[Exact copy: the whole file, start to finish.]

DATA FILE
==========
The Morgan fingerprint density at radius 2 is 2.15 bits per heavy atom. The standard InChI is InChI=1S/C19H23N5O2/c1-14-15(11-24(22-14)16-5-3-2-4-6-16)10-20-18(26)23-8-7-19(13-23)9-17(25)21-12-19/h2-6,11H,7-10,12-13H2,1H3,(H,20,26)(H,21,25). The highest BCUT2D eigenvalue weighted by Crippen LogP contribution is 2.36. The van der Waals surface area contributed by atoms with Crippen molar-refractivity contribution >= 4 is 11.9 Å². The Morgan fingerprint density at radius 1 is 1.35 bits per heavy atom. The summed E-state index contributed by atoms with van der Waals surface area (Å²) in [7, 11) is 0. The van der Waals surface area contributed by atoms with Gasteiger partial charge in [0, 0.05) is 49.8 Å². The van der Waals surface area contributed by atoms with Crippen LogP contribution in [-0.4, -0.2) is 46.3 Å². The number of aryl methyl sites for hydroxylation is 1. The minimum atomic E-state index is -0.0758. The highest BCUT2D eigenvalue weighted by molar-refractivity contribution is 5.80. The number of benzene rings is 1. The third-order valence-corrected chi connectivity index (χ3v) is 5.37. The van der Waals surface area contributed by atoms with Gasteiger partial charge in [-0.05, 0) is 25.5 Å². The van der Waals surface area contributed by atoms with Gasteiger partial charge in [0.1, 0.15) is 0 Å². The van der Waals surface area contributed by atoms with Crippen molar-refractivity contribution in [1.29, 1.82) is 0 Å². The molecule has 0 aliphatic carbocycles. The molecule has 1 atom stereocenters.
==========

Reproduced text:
The Morgan fingerprint density at radius 2 is 2.15 bits per heavy atom. The standard InChI is InChI=1S/C19H23N5O2/c1-14-15(11-24(22-14)16-5-3-2-4-6-16)10-20-18(26)23-8-7-19(13-23)9-17(25)21-12-19/h2-6,11H,7-10,12-13H2,1H3,(H,20,26)(H,21,25). The highest BCUT2D eigenvalue weighted by Crippen LogP contribution is 2.36. The van der Waals surface area contributed by atoms with Crippen molar-refractivity contribution >= 4 is 11.9 Å². The Morgan fingerprint density at radius 1 is 1.35 bits per heavy atom. The summed E-state index contributed by atoms with van der Waals surface area (Å²) in [7, 11) is 0. The van der Waals surface area contributed by atoms with Gasteiger partial charge in [0, 0.05) is 49.8 Å². The van der Waals surface area contributed by atoms with Crippen LogP contribution in [-0.4, -0.2) is 46.3 Å². The number of aryl methyl sites for hydroxylation is 1. The minimum atomic E-state index is -0.0758. The highest BCUT2D eigenvalue weighted by molar-refractivity contribution is 5.80. The number of benzene rings is 1. The third-order valence-corrected chi connectivity index (χ3v) is 5.37. The van der Waals surface area contributed by atoms with Gasteiger partial charge in [-0.05, 0) is 25.5 Å². The van der Waals surface area contributed by atoms with Gasteiger partial charge in [0.1, 0.15) is 0 Å². The van der Waals surface area contributed by atoms with Crippen molar-refractivity contribution in [1.29, 1.82) is 0 Å². The molecule has 0 aliphatic carbocycles. The molecule has 1 atom stereocenters.